Make sure there is no salt or sugar added to the fruits and veggies!
One at a Time
Start with one food at a time when you start to introduce foods. Doing so allows parents to identify foods that may cause digestive problems for their child. Introducing one food at a time gives you time to pinpoint food allergies as well.
Here is an example of how this might look.
- Day One: Introduce carrots
- Day Two and Three: Continue with just carrots
- Day Four: Introduce apples
- Day Five and Six: Give apples and/or carrots
- Day Seven: Introduce bananas
- Day Eight and Nine: Give bananas, apples, or carrots
Continue offering single fruit, veggie, or meat baby food until your child has had several foods. Once you know that your child has no reactions, feel free to mix them. Apples and carrots make a delicious combination! Apples and bananas taste well together as well.
How Often Should I Offer Solid Foods?
Once you introduce solid foods around six months old, offer foods once per day. Between seven and nine months old, try to gradually increase the feedings to two per day if your child shows interest. At nine to 12 months old, offer your child three meals per day.
Bring your child to meal times with your family. Place your baby in a high chair and let them enjoy family time. Doing so encourages their eagerness to eat solid foods, as well as improving relations with family members and vital communication skills.
Between eight and ten months old, parents can offer chopped finger foods. Babies can handle small portions, such as:
- Soft fruits
- Steamed vegetables
- Well-cooked meats
- Baby crackers
- Dry cereal
Avoid Giving These Foods to Your Baby
Now, you know what foods to give your baby, but it is important to know what NOT to give your child. The list is rather small, thankfully!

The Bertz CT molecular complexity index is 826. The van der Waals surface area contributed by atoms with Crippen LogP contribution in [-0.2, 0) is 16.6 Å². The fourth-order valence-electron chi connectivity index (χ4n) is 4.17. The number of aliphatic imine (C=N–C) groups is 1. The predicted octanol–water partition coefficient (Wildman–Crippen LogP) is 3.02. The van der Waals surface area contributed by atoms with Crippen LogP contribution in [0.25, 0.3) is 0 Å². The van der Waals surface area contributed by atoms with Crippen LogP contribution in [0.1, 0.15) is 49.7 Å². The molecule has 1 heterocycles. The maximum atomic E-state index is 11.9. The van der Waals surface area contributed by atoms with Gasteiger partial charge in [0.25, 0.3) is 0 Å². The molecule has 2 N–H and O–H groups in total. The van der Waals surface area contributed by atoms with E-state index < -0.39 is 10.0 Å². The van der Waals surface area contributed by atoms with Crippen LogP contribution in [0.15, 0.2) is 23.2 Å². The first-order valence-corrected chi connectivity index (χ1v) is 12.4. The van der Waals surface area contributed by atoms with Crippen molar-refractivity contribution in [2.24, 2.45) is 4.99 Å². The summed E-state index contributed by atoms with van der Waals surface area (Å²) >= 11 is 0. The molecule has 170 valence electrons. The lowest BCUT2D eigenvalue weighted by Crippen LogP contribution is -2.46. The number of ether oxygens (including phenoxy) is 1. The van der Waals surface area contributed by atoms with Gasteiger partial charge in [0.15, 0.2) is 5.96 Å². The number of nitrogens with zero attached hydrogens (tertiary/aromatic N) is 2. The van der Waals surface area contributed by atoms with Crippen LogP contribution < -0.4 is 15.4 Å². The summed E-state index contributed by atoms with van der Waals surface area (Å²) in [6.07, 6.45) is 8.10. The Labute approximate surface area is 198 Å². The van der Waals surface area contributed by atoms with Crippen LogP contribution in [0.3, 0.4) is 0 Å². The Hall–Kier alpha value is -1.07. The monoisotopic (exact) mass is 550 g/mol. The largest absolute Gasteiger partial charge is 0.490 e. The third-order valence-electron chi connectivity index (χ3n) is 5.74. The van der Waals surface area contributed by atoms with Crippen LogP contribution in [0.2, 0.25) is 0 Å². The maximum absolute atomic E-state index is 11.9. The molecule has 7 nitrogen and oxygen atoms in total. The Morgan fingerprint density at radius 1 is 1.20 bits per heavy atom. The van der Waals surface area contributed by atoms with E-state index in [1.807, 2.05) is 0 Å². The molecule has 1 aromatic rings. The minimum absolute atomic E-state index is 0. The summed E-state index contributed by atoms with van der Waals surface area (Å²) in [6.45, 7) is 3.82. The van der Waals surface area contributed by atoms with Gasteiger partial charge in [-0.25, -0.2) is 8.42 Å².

- Honey: Never offer honey before the age of 1. Honey might contain spores of bacteria that lead to infant botulism.
- Cow’s Milk: While you can offer dairy products before your child turns one year old, don’t offer cow’s milk as a replacement for breast milk or formula. Cow’s milk doesn’t meet a child’s nutritional needs and isn’t a source of iron.
- Don’t Give Choking Hazards: As your child gets older, their options increase to include different finger foods then mashed foods. As he progresses with eating solid foods, avoid foods such as hot dogs, grapes, raw veggies, or large chunks of cheese and meat.
Introducing Solid Foods to Your Baby
Giving your baby solid foods for the first time is an exciting milestone. Purchasing a high chair, spoons, and utensils make a fun shopping trip, and parents love to see their child’s reactions as they try new foods. Make sure you take it slow and don’t offer food before six months old. Don’t stress if your child isn’t interested in solid foods.
The Baby Box Co. strives to give you all the information necessary to keep your baby safe and to ensure they grow properly. Find more great information on our website to help you raise your child.